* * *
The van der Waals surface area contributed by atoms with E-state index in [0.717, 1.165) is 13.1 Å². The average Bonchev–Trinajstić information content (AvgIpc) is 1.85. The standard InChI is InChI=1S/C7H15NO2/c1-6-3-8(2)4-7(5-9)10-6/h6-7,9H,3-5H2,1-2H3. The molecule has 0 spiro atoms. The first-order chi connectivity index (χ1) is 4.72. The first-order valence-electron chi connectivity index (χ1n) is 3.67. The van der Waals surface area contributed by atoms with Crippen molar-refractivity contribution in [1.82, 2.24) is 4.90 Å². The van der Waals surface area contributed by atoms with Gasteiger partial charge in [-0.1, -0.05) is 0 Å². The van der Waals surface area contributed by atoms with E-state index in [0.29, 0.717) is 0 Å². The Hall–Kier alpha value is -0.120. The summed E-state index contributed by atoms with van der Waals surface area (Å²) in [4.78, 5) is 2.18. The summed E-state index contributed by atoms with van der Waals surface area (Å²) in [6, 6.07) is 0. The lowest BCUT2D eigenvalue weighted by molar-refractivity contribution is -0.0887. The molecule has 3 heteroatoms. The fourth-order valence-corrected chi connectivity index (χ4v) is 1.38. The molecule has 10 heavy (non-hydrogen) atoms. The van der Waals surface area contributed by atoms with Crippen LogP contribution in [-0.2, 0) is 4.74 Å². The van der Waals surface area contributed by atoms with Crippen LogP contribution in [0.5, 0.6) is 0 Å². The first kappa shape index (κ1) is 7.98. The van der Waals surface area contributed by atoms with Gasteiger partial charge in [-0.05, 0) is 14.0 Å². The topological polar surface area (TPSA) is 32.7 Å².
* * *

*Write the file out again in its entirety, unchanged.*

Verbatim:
The van der Waals surface area contributed by atoms with E-state index in [0.717, 1.165) is 13.1 Å². The average Bonchev–Trinajstić information content (AvgIpc) is 1.85. The standard InChI is InChI=1S/C7H15NO2/c1-6-3-8(2)4-7(5-9)10-6/h6-7,9H,3-5H2,1-2H3. The molecule has 0 spiro atoms. The first-order chi connectivity index (χ1) is 4.72. The first-order valence-electron chi connectivity index (χ1n) is 3.67. The van der Waals surface area contributed by atoms with Crippen molar-refractivity contribution in [1.82, 2.24) is 4.90 Å². The van der Waals surface area contributed by atoms with Gasteiger partial charge in [-0.1, -0.05) is 0 Å². The van der Waals surface area contributed by atoms with E-state index in [0.29, 0.717) is 0 Å². The Hall–Kier alpha value is -0.120. The summed E-state index contributed by atoms with van der Waals surface area (Å²) in [4.78, 5) is 2.18. The summed E-state index contributed by atoms with van der Waals surface area (Å²) in [6, 6.07) is 0. The lowest BCUT2D eigenvalue weighted by molar-refractivity contribution is -0.0887. The molecule has 3 heteroatoms. The fourth-order valence-corrected chi connectivity index (χ4v) is 1.38. The molecule has 10 heavy (non-hydrogen) atoms. The van der Waals surface area contributed by atoms with Crippen LogP contribution in [-0.2, 0) is 4.74 Å². The van der Waals surface area contributed by atoms with Crippen LogP contribution in [0.5, 0.6) is 0 Å². The first kappa shape index (κ1) is 7.98. The van der Waals surface area contributed by atoms with Gasteiger partial charge in [-0.05, 0) is 14.0 Å². The topological polar surface area (TPSA) is 32.7 Å².